A new way of imaging concealed objects, devised by a researcher at the National Institute of Standards and Technology (NIST) and his colleagues, might take all the fun out of hide-and-seek, but could also help save lives.
Imaging scenes that lie outside an observer’s direct line of sight could greatly enhance search and rescue missions, such as finding a lost child in an abandoned factory, as well as military and police surveillance operations, such as exposing a hidden terrorist or enemy stronghold. The ability to see around corners and reconstruct a full image of a hidden object or obstacle in real time also could someday improve robotic vision and the safety and accuracy of self-driving cars. (At present, the prototype method cannot create an image instantaneously.)
Most conventional methods used to image objects behind an obstruction use an external source of light — ultra-short pulses of visible or infrared laser light, for example. The light source initially illuminates a wall that scatters the light into the concealed region. When the light strikes a hidden object, the object re-scatters some of the light back to the wall where it can be detected.
Even though the figure in red lies hidden, out of the direct line of sight of the figure in green, radiation naturally emitted by the concealed figure at submillimeter wavelengths betrays its presence. At these long wavelengths, many types of walls act as partial mirrors, reflecting the light into view of the green figure © Nist
However, imaging hidden objects using only visible and infrared light is challenging. At those relatively short wavelengths, a typical wall — no matter how smooth to the human touch — presents itself as a rough surface and scatters incoming light in all directions. It therefore reveals less information about objects than light reflected from a smooth or mirrored surface and requires sophisticated algorithms and significant computing time to create even a semi-sharp image. In addition, the illumination could tip off adversaries that they are under surveillance.
Other methods, which don’t require a light source, analyze shadows cast by a hidden object on a wall, or detect the heat (infrared radiation) naturally emitted by the concealed body and scattered diffusely into view. But these approaches also require extensive computing time and analysis. “A good algorithm and lots of computer power might extract an image, but not a very good one,” said NIST physicist Erich Grossman.
Grossman and his colleagues based their new approach on detecting the tiny amounts of much longer wavelength radiation — the “submillimeter” range of the spectrum of light that lies just beyond microwave radiation and which people and objects also naturally emit. At these long, invisible wavelengths, ranging from 300 micrometers up to 1 millimeter, walls made of a variety of materials appear relatively smooth and act as partial mirrors, reflecting rather than diffusely scattering into view radiation from a concealed object.
To create an image, the reflected radiation has to be directed and focused. Unlike visible light, submillimeter radiation can’t be steered by glass lenses. Instead, Grossman and his colleagues relied on curved mirrors to focus the invisible light.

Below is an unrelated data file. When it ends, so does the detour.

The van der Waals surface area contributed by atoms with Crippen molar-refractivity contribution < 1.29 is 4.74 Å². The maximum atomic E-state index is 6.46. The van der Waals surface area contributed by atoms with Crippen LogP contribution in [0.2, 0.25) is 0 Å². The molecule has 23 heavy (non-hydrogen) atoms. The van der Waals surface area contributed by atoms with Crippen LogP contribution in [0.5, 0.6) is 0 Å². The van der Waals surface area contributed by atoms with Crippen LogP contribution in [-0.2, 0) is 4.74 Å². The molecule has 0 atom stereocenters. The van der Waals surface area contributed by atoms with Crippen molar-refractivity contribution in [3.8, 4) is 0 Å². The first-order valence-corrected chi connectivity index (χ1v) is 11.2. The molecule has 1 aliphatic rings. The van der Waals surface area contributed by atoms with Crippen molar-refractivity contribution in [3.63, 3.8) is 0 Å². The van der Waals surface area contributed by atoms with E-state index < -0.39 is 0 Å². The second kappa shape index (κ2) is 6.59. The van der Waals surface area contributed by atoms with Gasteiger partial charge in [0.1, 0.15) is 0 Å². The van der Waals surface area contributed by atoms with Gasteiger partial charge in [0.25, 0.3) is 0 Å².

The setup for the experiment at Erich Grossman’s home, where the hidden object (Grossman himself) sat just behind an occluding, or concealing, wall, out of direct view of detectors. “Wall under test” connotes the various types of walls, including ceramic tile and plywood, that the team examined to determine which were best at reflecting submillimeter radiation © E. Grossman/NIST
Experimenting with their prototype, Grossman and his collaborators at the University of Minnesota Twin Cities in Minneapolis demonstrated that they could construct images of objects hidden behind walls in about 20 minutes.
The prototype technique employs state-of-the-art indium phosphide transistors, which amplify submillimeter radiation with little noise over a wide range of wavelengths. The method does not require complex algorithms or intensive computer analysis. “What’s cool about this method is its simplicity,” Grossman said. “There’s no quantum mechanics, no relativity, there’s nothing cryogenic or anything fancy — just transistors and a basic computer and mirrors,” he added. The entire apparatus is small enough to fit in a backpack.
With NIST facilities closed during the peak of the COVID-19 pandemic, Grossman used his own home — converting the bedroom of his daughter, who had left for college, into a makeshift laboratory. Grossman himself was the body hidden behind a wall.
He tested walls made of a range of common indoor building materials to determine which ones reflected enough submillimeter radiation to form an image, including wet and dry wallboard, plywood, wood paneling, unpainted cinderblock and stone kitchen tiles. Walls that reflected at least 5% of the submillimeter radiation were best at producing images of concealed bodies. These included dry wallboard, wood paneling, vinyl floor planking, plywood, stone kitchen tiles and medium-density fiberboard.
With a larger array of detectors and transistors, Grossman said that the method should be able to image hidden objects in real time.
The work was supported by NIST and the Defense Advanced Research Projects Agency (DARPA).